The World Bank is passing up some of its most economically impactful opportunities to meet sustainable development goals to pursue costly, yet low-yielding, climate change projects, argues Hoover visiting fellow Bjorn Lomborg.

As climate change becomes more of a priority for Western governments, international financial institutions such as the World Bank move in lockstep, Lomborg maintains.

Between 1992 and 2018, the share of World Bank spending budgeted toward emissions reduction projects went from zero to 15 percent. It could rise to as much as 45 percent of all World Bank spending by 2025.

At the US Agency for International Development (USAID), climate change spending represented nearly a third of all aid by 2021‒22.

Lomborg contends that the world could be providing greater net economic benefits and saving far more lives annually by changing development spending priorities in the Global South away from emissions reduction and toward more general human welfare needs.

Lomborg spoke to Hoover Institution fellows on April 1, 2024, about his ongoing effort to accurately portray the costs of climate change and dispute the cataclysmic nature of most of today’s discussions of the issue.

“What we need to do really is let’s do the most efficient things first, whether they have to do with climate or not,” he said.

Fundamental to Lomborg’s long-standing argument is that while climate change is real and poses a challenge to people in the twenty-first century, it is not the most pressing problem. Treating it as an existential threat is diverting resources away from other global needs that could generate larger benefits to society, sooner, if they were addressed with the same vigor.

Using forecasts generated by major institutions such as the United Nations, he projected that climate change will reduce real global income growth in the twenty-first century from 450 percent down to 434 percent.

Child mortality due to hunger will still decline, albeit more slowly than without the advent of climate change, all through the twenty-first century.

Together with several economists around the world, he identified a dozen of the United Nations' 169 stated Sustainable Development Goals (SDG) that had potential returns of at least US $15 for each dollar invested.

None of the twelve have anything to do with climate. They include eliminating tuberculosis, increasing maternal and newborn health, student nutrition programs for children, advanced agricultural research, elimination of malaria, improving elementary education, and childhood immunization programs, among others.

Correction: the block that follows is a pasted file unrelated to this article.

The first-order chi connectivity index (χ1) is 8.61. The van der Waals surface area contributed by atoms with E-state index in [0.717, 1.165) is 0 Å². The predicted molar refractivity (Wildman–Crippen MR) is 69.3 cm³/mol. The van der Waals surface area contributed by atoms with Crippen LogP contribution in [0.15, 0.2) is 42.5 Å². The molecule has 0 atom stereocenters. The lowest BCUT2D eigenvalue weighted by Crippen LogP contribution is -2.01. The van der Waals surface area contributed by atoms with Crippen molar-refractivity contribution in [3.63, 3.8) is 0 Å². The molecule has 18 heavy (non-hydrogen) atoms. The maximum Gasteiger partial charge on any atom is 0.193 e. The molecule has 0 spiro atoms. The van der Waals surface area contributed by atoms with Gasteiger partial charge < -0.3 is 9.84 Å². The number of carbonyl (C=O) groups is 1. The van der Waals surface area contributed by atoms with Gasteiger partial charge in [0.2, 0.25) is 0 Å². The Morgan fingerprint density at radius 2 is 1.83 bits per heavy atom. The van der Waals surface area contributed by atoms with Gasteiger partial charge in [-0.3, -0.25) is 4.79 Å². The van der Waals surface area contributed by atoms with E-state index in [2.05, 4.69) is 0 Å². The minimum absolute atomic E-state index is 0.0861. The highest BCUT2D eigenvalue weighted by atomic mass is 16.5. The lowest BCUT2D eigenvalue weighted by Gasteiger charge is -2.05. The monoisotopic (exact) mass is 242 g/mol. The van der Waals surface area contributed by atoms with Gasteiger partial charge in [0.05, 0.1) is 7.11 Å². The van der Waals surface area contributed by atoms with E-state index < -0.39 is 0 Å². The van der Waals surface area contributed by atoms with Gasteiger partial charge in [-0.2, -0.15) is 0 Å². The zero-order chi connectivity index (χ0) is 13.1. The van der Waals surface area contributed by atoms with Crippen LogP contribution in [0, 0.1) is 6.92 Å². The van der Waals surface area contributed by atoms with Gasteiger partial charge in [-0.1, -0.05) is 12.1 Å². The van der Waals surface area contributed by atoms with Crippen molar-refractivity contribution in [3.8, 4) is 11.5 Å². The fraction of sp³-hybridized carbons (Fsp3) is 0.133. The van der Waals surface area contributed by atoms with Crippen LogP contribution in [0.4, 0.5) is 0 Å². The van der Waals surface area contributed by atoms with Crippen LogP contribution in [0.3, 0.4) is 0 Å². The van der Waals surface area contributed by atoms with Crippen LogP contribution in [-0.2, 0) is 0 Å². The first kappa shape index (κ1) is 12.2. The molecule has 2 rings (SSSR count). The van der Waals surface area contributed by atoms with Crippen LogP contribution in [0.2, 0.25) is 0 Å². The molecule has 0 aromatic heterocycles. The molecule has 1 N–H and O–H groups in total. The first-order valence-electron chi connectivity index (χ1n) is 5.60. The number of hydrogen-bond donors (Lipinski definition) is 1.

Lomborg calculates that making headway on all twelve of them would cost the World Bank $35 billion per year but could save 4.2 million lives annually and generate more than $1.1 trillion per year in economic benefit.

“For $35 billion per year we save 4.2 million lives each and every year, and we can make (the Global South) $1.1 trillion richer each and every year,” Lomborg told attendees.

Lomborg said the industrialized nations of the world should continue to invest in climate change efforts and decarbonization, but that it is a poor option for the Global South. He calculates that every dollar spent on decarbonization in the Global South generates 17 cents of economic benefit.

It’s also not what leaders in the Global South are asking for when it comes to development assistance.

According to a poll of 6,800 elected officials and civil servants in Global South countries, climate change and decarbonization was on average their tenth priority, with growing employment, improving the education system, and enforcing peace and justice coming in at the top of the list.

Diving deeper into the SDGs he picked as most impactful, Lomborg spoke about elementary education. According to the United Nations, education spending in the Global South has doubled in recent years, but up to 300 million pupils around the world are functionally illiterate, unable to answer basic comprehension questions about reading texts assigned to them.

The solution? Lomborg says economists have found that reading instruction using software on tablets, offered one hour per day, could ameliorate this gap, improving reading quality up to three grade levels in only one year.

And it’s cheap. He estimates deploying this to 90 per cent of all  youth facing functional illiteracy in the Global South would cost between $20 and $31 per year, per child, and generate between $931 and $1,331 in economic benefits per pupil annually.

“So we’ve just managed to make the school three times as effective. And at very, very low cost. We’re talking about less than 10 percent of the total cost of running the school for one year,” Lomborg said.

But this and many other efforts remain sidelined, Lomborg says, because costly decarbonization efforts with indeterminate payback periods crowd them out.

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